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Which do you think will happen first?  Alamogul reaching 200,000 finds or mondou2 passing Alamogul?  

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34 minutes ago, NanCycle said:

Who cares.

 

1.  Alamogul

2.  mondou2

3.  geocat

4.  Probably three other people I haven't thought of yet.

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I have no idea who mondou2 is, but I assume they're the #2 behind alamogul in the number of find logs* based on the context of the post here.

 

Like NanCycle, I take a lot of these high numbers with a grain of salt a mile wide. I long ago lost count of the number of times I've seen a high-number cacher throw-down or otherwise do something that's generally regarded as unethical, thus providing an explanation of how they got those high numbers. It may be that I'm unjustly extrapolating the behaviour of a few onto the many, but after you've seen enough evidence, a pattern starts to emerge and it becomes increasingly likely that the extrapolation is accurate and justified and that there are few that are actually "clean".

 

Feel free to poke holes in my theory and otherwise defend those with high numbers, but it's unlikely to change my views due to the preponderance of evidence available.

 

*Note that I was careful not to say "finds"

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I'll jump in and add that I have absolutely no interest in these people.

 

Mainly because I haven't met them.  :D  I'm sure they are nice folks.

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At an event earlier this year I was talking with Mondou2 and he said it will be hard to pass Alamogul because they often cache together.  So I'd put the money on Alamogul reaching 200k first.  Definitely not my style of caching but they obviously enjoy it greatly.  And though it was somewhat brief, I really enjoyed chatting with him.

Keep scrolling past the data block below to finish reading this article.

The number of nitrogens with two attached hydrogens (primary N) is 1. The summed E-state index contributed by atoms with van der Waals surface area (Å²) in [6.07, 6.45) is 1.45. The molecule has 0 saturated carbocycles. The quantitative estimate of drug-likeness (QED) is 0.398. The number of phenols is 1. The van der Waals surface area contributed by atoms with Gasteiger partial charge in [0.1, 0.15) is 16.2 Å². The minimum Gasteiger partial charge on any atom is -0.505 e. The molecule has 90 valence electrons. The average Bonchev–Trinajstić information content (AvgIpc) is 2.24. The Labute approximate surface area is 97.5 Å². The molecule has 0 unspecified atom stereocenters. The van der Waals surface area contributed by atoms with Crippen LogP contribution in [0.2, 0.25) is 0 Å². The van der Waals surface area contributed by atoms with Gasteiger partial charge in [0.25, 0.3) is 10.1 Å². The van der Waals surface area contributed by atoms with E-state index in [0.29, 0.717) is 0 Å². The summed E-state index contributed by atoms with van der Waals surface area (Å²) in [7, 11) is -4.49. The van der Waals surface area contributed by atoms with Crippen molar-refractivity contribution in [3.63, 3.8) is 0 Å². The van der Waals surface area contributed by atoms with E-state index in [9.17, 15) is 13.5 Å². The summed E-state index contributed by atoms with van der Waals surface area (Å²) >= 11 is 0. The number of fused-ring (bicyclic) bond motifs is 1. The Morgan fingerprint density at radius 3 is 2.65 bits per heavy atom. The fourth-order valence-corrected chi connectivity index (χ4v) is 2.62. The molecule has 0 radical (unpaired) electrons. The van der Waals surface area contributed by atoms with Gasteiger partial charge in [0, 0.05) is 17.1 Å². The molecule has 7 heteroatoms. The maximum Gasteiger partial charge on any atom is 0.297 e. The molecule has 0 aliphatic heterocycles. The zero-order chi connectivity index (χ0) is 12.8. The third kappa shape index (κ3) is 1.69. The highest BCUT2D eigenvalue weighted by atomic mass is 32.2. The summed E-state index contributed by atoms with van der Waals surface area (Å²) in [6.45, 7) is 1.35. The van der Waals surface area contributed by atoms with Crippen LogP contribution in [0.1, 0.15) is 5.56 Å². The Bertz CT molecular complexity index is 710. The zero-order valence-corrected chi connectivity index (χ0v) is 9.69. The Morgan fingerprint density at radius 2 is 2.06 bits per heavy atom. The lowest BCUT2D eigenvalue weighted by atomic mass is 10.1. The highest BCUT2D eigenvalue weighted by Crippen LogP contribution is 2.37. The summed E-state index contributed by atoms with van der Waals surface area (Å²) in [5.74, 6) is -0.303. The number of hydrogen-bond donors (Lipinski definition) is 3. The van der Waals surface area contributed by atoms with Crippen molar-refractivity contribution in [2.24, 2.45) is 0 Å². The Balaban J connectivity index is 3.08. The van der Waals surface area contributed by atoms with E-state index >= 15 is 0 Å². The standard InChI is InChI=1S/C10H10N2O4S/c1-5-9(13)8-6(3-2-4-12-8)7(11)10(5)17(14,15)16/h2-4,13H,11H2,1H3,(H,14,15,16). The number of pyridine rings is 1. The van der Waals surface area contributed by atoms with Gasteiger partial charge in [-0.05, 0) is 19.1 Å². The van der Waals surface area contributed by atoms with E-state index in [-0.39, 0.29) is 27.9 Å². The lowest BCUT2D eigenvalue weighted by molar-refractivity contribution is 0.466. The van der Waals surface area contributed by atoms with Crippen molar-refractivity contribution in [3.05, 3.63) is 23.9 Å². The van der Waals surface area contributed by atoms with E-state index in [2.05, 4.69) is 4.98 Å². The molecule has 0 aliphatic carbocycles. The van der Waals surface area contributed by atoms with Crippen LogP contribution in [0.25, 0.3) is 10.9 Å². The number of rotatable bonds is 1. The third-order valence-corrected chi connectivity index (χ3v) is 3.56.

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15 minutes ago, The A-Team said:

I have no idea who mondou2 is, but I assume they're the #2 behind alamogul in the number of find logs* based on the context of the post here.

 

Like NanCycle, I take a lot of these high numbers with a grain of salt a mile wide. I long ago lost count of the number of times I've seen a high-number cacher throw-down or otherwise do something that's generally regarded as unethical, thus providing an explanation of how they got those high numbers. It may be that I'm unjustly extrapolating the behaviour of a few onto the many, but after you've seen enough evidence, a pattern starts to emerge and it becomes increasingly likely that the extrapolation is accurate and justified and that there are few that are actually "clean".

 

Feel free to poke holes in my theory and otherwise defend those with high numbers, but it's unlikely to change my views due to the preponderance of evidence available.

 

*Note that I was careful not to say "finds"

 

You paint with a pretty broad brush.  Mondou2 lives in the same state as I and to my knowledge his reputation is that of an avid, ethical cacher who is able to travel a lot to pursue his caching desires.

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Just now, icezebra11 said:

You paint with a pretty broad brush.  Mondou2 lives in the same state as I and to my knowledge his reputation is that of an avid, ethical cacher who is able to travel a lot to pursue his caching desires.

I'm sure that's true and that there are many other high-number cachers that have come by their numbers ethically (I have one locally). However, I'm pretty sure there are also many other high-number cachers for whom this cannot be said.